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What does Utah mean when it says it wants ‘individual freedom’ in education?

Educators and students hold signs outside of the Governor’s Mansion in Salt Lake City on Feb. 17, 2023, protesting legislation passed during the 2023 Utah Legislative Session.
Martha Harris
Educators and students hold signs outside of the Governor’s Mansion in Salt Lake City on Feb. 17, 2023, protesting legislation passed during the 2023 Utah Legislative Session.

The Utah Legislature passed a bill this session requiring all public schools to talk about racism, sexism and oppression in a way that is consistent with certain “principles of individual freedom” and that everyone is “equal before the law.”

Educators are concerned about how HB427 will be implemented and are asking Gov. Spencer Cox to veto it.

Republican sponsor Rep. Tim Jimenez said schools and teachers should be having conversations with students about discrimination within society, like racism and sexism. His intent with the bill, however, is to make sure that students don’t feel like they are being told they are inherently oppressed or an oppressor because of their race or sex.

“I guess you could say, not be accused unfairly of sins of the past and sins that are going on right now,” Jiminez said. “The last thing you want to do is tell a student that they are a certain way just because of their race or their sex. That’s certainly not true, we’re all individuals.”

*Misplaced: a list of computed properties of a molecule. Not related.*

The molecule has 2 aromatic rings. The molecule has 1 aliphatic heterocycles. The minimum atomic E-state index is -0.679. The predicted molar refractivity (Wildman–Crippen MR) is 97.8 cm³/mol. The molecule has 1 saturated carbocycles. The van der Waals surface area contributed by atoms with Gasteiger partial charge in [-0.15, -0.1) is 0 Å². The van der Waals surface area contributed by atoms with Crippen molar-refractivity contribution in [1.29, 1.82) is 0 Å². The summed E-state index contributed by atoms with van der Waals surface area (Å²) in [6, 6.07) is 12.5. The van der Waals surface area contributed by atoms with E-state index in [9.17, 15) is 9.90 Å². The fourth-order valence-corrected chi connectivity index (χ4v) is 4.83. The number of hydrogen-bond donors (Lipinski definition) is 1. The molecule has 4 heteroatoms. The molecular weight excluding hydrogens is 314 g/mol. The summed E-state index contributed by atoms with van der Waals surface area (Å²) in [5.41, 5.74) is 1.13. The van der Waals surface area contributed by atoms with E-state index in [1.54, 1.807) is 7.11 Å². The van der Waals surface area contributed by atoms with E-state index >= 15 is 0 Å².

In addition to applying to what educators teach and what’s in instructional materials, the bill also applies to professional learning, administrative functions and displays. However, the bill does not define what these terms mean.

Other principles of individual freedom that educators would be required to abide by include; that no race is inherently superior or inferior, that “meritocracy or character, including hard work ethic, are not racist nor associated with or inconsistent with any racial or ethnic group” — and that individuals are not responsible for what people of their same race or sex have done in the past.

The bill also states no individual should be discriminated against because of their “race, color, national origin, religion, disability, sex, or sexual orientation.” Senate Democrats tried to add “gender identity” to the protected list, but Republican floor sponsor Sen. Michael Kennedy was only open to the change if Democrats would vote in favor of the bill if the amendment passed.

Sen. Karen Kwan was not willing to make that deal. Kwan said the amendment would make the bill a little bit better, but it would still be harmful to some children.

Jiminez said he drew the bill’s individual freedom principles from U.S. founding documents, like the Declaration of Independence, as well as the 1964 Civil Rights Act. His hope for putting this language in state code was to support educators and give them a framework for having difficult discussions about sexism and racism.

Other states have similar legislation. Florida passed the Individual Freedom Act in 2022, which was much more expansive than Utah’s version. A federal judge later blocked parts of the law from being enforced. Jiminez said he looked at what other states have passed but didn’t feel comfortable using everything from those bills.

“I've changed kind of what some of those other states have done because I thought it was a little punitive and harsh. I wanted to be able to have discussions,” he said.

The Utah Education Association, the state’s largest teacher union, is calling for Gov. Cox to veto the bill rather than sign it. On Thursday, a spokesperson for the Governor’s Office said the bill is still in the review process and they had no comment on whether he intends to sign or veto it.